005 Postgres Command Line : psql : Create a User Defined Function and Identify its creation and then Drop it.

Like all platforms it is possible to create bespoke functions in Postgres

For the following I assume;
1. Postgres 9.5 is installed with the server running (syntax should be the same for other versions)
2. A database called exampledb has been created
3. In this database there exists table called t001landparcels with some records and a field called PKID
4. You are logged into the exampledb with a username called general that has been granted CREATEDB role.
5. You are in psql

The following can be used to create a simple function

CREATE FUNCTION getrecords(int) RETURNS SETOF t001landparcels AS $$
SELECT * FROM t001landparcels WHERE pkid <= $1;
$$ LANGUAGE SQL;

If you have been careful and done this exactly the same with my initial assumptions it should return

CREATE FUNCTION

This tells us that the functioned has been created this will now exist in the schema the table is as a permanent addition.

We can identify the function by either listing all the functions and scrolling through

\df public.*

or listing the individual function

\df public.getrecords

This should return your newly created function

Now to run the function – unlike MS Access you can’t simply run the function you need to allocate it to a select statement.

SELECT * FROM getrecords(2);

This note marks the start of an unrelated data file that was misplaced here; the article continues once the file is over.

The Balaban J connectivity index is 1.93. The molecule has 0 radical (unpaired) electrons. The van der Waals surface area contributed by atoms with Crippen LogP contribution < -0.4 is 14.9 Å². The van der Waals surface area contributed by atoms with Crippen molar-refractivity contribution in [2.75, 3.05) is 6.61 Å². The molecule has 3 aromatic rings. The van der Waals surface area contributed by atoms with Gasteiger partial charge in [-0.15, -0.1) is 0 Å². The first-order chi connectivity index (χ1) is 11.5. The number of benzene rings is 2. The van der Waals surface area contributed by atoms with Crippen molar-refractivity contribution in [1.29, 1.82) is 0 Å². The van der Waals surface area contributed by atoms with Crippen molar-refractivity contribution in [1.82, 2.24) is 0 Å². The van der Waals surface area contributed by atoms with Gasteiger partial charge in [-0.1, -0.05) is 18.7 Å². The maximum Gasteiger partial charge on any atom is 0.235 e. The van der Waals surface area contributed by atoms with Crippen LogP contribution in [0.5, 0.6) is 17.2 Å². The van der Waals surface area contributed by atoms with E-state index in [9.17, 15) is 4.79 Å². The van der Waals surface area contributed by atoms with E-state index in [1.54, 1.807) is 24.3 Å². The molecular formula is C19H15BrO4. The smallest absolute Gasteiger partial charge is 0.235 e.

This should return everything you are looking for.

Now you should be able to drop the function using the following SQL

DROP FUNCTION getrecords(int);

Note how you have to define the function with its parameter I have read (no idea whether its true) that in version 10 of postgress you can simply use

DROP FUNCTION getrecords;

Writing code in psql does require accuracy so getting things to work does usually involve some experimentation. I have removed much of this from my screenshots!

An alternative is as follows

CREATE FUNCTION getrecords(int) RETURNS TABLE (pkid integer, parcelname text) as $$
SELECT pkid, parcelname FROM t001landparcels WHERE pkid <=$1;
$$ Language SQL;

This appears to result in the same answer I am not clear what the difference is yet – note the result would have been the same if I had defined the table with the additon of a geometry column.

Note I dropped the old getrecords function before I created this one. Not sure what would have happened if I had tried to create one over the other.

I found this second method in stackoverflow when investigating functions with the following to me slightly mysterious quote

This is effectively the same as using SETOF tablename, but declares the table structure inline instead of referencing an existing object, so joins and such will still work.

Which sounds to me as important but I’m struggling at present to understand its meaning!

Stackoverflow discussion

I will investigate later but what I think he is talking about is that you don’t need to have a defined object before hand eg in setof this is
SETOF t001landparcels

I quite often like to have things broken down rather than all in functions and it might prefer to have it as a setof something that I can more clearly see.

Which leads me to my next question how do you get the definition of a function see 006

Author: Mark

Mark Brooks a forty something individual working and living in and around Edinburgh